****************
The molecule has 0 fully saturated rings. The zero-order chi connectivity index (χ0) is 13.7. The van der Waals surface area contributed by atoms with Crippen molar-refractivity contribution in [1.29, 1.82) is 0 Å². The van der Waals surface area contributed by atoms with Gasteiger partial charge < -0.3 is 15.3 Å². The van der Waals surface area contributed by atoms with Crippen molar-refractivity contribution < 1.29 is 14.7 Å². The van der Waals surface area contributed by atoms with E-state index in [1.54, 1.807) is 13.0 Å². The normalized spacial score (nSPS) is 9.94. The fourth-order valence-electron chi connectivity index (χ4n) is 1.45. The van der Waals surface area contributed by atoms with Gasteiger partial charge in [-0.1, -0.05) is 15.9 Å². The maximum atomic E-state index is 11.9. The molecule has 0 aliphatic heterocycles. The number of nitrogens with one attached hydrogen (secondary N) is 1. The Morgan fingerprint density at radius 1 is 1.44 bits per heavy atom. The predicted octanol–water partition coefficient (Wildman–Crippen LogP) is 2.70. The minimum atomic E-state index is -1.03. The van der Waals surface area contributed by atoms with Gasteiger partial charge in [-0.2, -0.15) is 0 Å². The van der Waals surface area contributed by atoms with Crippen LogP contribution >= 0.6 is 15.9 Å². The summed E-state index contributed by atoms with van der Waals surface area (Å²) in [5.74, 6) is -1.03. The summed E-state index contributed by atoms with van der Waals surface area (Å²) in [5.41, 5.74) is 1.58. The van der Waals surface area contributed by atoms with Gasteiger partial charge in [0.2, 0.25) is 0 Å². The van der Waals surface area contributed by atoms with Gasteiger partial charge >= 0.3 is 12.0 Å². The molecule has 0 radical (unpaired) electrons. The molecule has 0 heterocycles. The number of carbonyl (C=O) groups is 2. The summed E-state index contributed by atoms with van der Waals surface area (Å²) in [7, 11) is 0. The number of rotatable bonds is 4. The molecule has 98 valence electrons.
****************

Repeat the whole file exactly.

The molecule has 0 fully saturated rings. The zero-order chi connectivity index (χ0) is 13.7. The van der Waals surface area contributed by atoms with Crippen molar-refractivity contribution in [1.29, 1.82) is 0 Å². The van der Waals surface area contributed by atoms with Gasteiger partial charge < -0.3 is 15.3 Å². The van der Waals surface area contributed by atoms with Crippen molar-refractivity contribution < 1.29 is 14.7 Å². The van der Waals surface area contributed by atoms with E-state index in [1.54, 1.807) is 13.0 Å². The normalized spacial score (nSPS) is 9.94. The fourth-order valence-electron chi connectivity index (χ4n) is 1.45. The van der Waals surface area contributed by atoms with Gasteiger partial charge in [-0.1, -0.05) is 15.9 Å². The maximum atomic E-state index is 11.9. The molecule has 0 aliphatic heterocycles. The number of nitrogens with one attached hydrogen (secondary N) is 1. The Morgan fingerprint density at radius 1 is 1.44 bits per heavy atom. The predicted octanol–water partition coefficient (Wildman–Crippen LogP) is 2.70. The minimum atomic E-state index is -1.03. The van der Waals surface area contributed by atoms with Gasteiger partial charge in [-0.2, -0.15) is 0 Å². The van der Waals surface area contributed by atoms with Crippen LogP contribution >= 0.6 is 15.9 Å². The summed E-state index contributed by atoms with van der Waals surface area (Å²) in [5.74, 6) is -1.03. The summed E-state index contributed by atoms with van der Waals surface area (Å²) in [5.41, 5.74) is 1.58. The van der Waals surface area contributed by atoms with Gasteiger partial charge in [0.2, 0.25) is 0 Å². The van der Waals surface area contributed by atoms with Gasteiger partial charge >= 0.3 is 12.0 Å². The molecule has 0 radical (unpaired) electrons. The molecule has 0 heterocycles. The number of carbonyl (C=O) groups is 2. The summed E-state index contributed by atoms with van der Waals surface area (Å²) in [7, 11) is 0. The number of rotatable bonds is 4. The molecule has 98 valence electrons.